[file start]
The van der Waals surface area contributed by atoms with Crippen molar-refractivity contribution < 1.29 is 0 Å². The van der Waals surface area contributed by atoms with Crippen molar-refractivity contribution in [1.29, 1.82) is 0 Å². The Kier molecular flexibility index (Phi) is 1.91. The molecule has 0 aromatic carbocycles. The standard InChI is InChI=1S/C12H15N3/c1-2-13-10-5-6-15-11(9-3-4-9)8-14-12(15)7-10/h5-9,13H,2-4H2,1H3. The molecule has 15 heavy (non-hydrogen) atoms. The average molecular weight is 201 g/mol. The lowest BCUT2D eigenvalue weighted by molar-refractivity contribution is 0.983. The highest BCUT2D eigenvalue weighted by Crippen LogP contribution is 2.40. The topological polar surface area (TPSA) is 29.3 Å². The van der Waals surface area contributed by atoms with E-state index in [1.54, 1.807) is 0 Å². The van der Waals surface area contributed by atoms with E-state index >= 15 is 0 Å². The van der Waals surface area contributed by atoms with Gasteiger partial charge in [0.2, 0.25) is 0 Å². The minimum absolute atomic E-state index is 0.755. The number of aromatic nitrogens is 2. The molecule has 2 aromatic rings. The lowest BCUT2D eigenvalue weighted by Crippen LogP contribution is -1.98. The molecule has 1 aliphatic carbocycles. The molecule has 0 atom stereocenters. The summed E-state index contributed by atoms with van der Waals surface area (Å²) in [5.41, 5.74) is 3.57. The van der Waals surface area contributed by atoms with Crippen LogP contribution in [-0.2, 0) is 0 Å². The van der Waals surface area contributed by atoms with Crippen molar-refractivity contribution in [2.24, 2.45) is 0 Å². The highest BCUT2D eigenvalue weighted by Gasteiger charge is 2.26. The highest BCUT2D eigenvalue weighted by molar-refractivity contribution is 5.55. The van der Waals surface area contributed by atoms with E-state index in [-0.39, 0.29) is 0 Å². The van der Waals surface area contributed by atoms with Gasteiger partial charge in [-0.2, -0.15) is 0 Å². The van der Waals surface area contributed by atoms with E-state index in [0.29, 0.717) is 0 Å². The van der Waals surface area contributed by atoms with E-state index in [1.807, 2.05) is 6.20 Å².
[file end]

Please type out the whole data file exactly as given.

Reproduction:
The van der Waals surface area contributed by atoms with Crippen molar-refractivity contribution < 1.29 is 0 Å². The van der Waals surface area contributed by atoms with Crippen molar-refractivity contribution in [1.29, 1.82) is 0 Å². The Kier molecular flexibility index (Phi) is 1.91. The molecule has 0 aromatic carbocycles. The standard InChI is InChI=1S/C12H15N3/c1-2-13-10-5-6-15-11(9-3-4-9)8-14-12(15)7-10/h5-9,13H,2-4H2,1H3. The molecule has 15 heavy (non-hydrogen) atoms. The average molecular weight is 201 g/mol. The lowest BCUT2D eigenvalue weighted by molar-refractivity contribution is 0.983. The highest BCUT2D eigenvalue weighted by Crippen LogP contribution is 2.40. The topological polar surface area (TPSA) is 29.3 Å². The van der Waals surface area contributed by atoms with E-state index in [1.54, 1.807) is 0 Å². The van der Waals surface area contributed by atoms with E-state index >= 15 is 0 Å². The van der Waals surface area contributed by atoms with Gasteiger partial charge in [0.2, 0.25) is 0 Å². The minimum absolute atomic E-state index is 0.755. The number of aromatic nitrogens is 2. The molecule has 2 aromatic rings. The lowest BCUT2D eigenvalue weighted by Crippen LogP contribution is -1.98. The molecule has 1 aliphatic carbocycles. The molecule has 0 atom stereocenters. The summed E-state index contributed by atoms with van der Waals surface area (Å²) in [5.41, 5.74) is 3.57. The van der Waals surface area contributed by atoms with Crippen LogP contribution in [-0.2, 0) is 0 Å². The van der Waals surface area contributed by atoms with Crippen molar-refractivity contribution in [2.24, 2.45) is 0 Å². The highest BCUT2D eigenvalue weighted by Gasteiger charge is 2.26. The highest BCUT2D eigenvalue weighted by molar-refractivity contribution is 5.55. The van der Waals surface area contributed by atoms with E-state index in [-0.39, 0.29) is 0 Å². The van der Waals surface area contributed by atoms with Gasteiger partial charge in [-0.2, -0.15) is 0 Å². The van der Waals surface area contributed by atoms with E-state index in [0.29, 0.717) is 0 Å². The van der Waals surface area contributed by atoms with E-state index in [1.807, 2.05) is 6.20 Å².